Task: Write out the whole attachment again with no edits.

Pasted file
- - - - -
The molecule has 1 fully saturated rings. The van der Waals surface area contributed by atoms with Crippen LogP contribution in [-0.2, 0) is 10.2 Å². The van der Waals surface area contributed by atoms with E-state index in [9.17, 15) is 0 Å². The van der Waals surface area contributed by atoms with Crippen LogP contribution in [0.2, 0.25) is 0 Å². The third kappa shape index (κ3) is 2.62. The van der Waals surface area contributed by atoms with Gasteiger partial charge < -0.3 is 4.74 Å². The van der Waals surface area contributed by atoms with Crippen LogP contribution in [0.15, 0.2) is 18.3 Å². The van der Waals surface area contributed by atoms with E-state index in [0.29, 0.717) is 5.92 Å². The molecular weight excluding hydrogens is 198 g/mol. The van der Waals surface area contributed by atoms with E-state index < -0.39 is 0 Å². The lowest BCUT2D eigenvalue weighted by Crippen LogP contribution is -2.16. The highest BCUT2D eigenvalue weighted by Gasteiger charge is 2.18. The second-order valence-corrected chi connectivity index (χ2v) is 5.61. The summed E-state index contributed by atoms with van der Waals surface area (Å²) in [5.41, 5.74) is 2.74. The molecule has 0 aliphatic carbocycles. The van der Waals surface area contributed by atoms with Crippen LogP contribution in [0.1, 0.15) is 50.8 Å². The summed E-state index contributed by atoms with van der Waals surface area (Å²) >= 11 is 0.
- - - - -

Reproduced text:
The molecule has 1 fully saturated rings. The van der Waals surface area contributed by atoms with Crippen LogP contribution in [-0.2, 0) is 10.2 Å². The van der Waals surface area contributed by atoms with E-state index in [9.17, 15) is 0 Å². The van der Waals surface area contributed by atoms with Crippen LogP contribution in [0.2, 0.25) is 0 Å². The third kappa shape index (κ3) is 2.62. The van der Waals surface area contributed by atoms with Gasteiger partial charge < -0.3 is 4.74 Å². The van der Waals surface area contributed by atoms with Crippen LogP contribution in [0.15, 0.2) is 18.3 Å². The van der Waals surface area contributed by atoms with E-state index in [0.29, 0.717) is 5.92 Å². The molecular weight excluding hydrogens is 198 g/mol. The van der Waals surface area contributed by atoms with E-state index < -0.39 is 0 Å². The lowest BCUT2D eigenvalue weighted by Crippen LogP contribution is -2.16. The highest BCUT2D eigenvalue weighted by Gasteiger charge is 2.18. The second-order valence-corrected chi connectivity index (χ2v) is 5.61. The summed E-state index contributed by atoms with van der Waals surface area (Å²) in [5.41, 5.74) is 2.74. The molecule has 0 aliphatic carbocycles. The van der Waals surface area contributed by atoms with Crippen LogP contribution in [0.1, 0.15) is 50.8 Å². The summed E-state index contributed by atoms with van der Waals surface area (Å²) >= 11 is 0.